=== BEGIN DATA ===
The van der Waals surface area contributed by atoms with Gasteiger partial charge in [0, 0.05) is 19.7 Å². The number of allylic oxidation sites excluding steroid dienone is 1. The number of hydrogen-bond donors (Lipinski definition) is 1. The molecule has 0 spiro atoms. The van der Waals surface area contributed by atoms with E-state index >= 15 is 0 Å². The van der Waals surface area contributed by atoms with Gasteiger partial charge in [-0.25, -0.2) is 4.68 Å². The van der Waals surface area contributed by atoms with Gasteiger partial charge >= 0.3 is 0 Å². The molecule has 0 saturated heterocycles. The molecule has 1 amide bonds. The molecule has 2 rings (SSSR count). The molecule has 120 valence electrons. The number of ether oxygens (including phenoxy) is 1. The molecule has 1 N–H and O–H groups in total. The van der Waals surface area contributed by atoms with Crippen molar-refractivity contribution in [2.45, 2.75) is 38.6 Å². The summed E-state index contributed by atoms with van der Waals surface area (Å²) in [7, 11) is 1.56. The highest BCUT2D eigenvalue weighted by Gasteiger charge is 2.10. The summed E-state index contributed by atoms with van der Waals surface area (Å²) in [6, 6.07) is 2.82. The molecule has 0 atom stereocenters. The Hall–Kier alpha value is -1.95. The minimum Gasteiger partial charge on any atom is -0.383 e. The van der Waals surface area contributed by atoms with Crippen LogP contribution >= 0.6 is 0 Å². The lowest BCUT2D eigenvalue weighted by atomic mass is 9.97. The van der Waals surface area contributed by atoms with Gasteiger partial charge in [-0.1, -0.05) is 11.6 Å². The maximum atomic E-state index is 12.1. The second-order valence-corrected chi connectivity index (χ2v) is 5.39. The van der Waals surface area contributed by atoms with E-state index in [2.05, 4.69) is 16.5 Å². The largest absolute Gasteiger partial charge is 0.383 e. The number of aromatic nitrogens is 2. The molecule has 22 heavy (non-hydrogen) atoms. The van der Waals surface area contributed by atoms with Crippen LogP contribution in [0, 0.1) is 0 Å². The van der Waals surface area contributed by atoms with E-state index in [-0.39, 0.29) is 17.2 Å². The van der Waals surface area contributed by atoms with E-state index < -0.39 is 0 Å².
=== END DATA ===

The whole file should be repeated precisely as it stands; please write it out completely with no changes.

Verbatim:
The van der Waals surface area contributed by atoms with Gasteiger partial charge in [0, 0.05) is 19.7 Å². The number of allylic oxidation sites excluding steroid dienone is 1. The number of hydrogen-bond donors (Lipinski definition) is 1. The molecule has 0 spiro atoms. The van der Waals surface area contributed by atoms with E-state index >= 15 is 0 Å². The van der Waals surface area contributed by atoms with Gasteiger partial charge in [-0.25, -0.2) is 4.68 Å². The van der Waals surface area contributed by atoms with Gasteiger partial charge >= 0.3 is 0 Å². The molecule has 0 saturated heterocycles. The molecule has 1 amide bonds. The molecule has 2 rings (SSSR count). The molecule has 120 valence electrons. The number of ether oxygens (including phenoxy) is 1. The molecule has 1 N–H and O–H groups in total. The van der Waals surface area contributed by atoms with Crippen molar-refractivity contribution in [2.45, 2.75) is 38.6 Å². The summed E-state index contributed by atoms with van der Waals surface area (Å²) in [7, 11) is 1.56. The highest BCUT2D eigenvalue weighted by Gasteiger charge is 2.10. The summed E-state index contributed by atoms with van der Waals surface area (Å²) in [6, 6.07) is 2.82. The molecule has 0 atom stereocenters. The Hall–Kier alpha value is -1.95. The minimum Gasteiger partial charge on any atom is -0.383 e. The van der Waals surface area contributed by atoms with Crippen LogP contribution >= 0.6 is 0 Å². The lowest BCUT2D eigenvalue weighted by atomic mass is 9.97. The van der Waals surface area contributed by atoms with Gasteiger partial charge in [-0.1, -0.05) is 11.6 Å². The maximum atomic E-state index is 12.1. The second-order valence-corrected chi connectivity index (χ2v) is 5.39. The van der Waals surface area contributed by atoms with E-state index in [2.05, 4.69) is 16.5 Å². The largest absolute Gasteiger partial charge is 0.383 e. The number of aromatic nitrogens is 2. The molecule has 22 heavy (non-hydrogen) atoms. The van der Waals surface area contributed by atoms with Crippen LogP contribution in [0, 0.1) is 0 Å². The van der Waals surface area contributed by atoms with E-state index in [-0.39, 0.29) is 17.2 Å². The van der Waals surface area contributed by atoms with E-state index < -0.39 is 0 Å².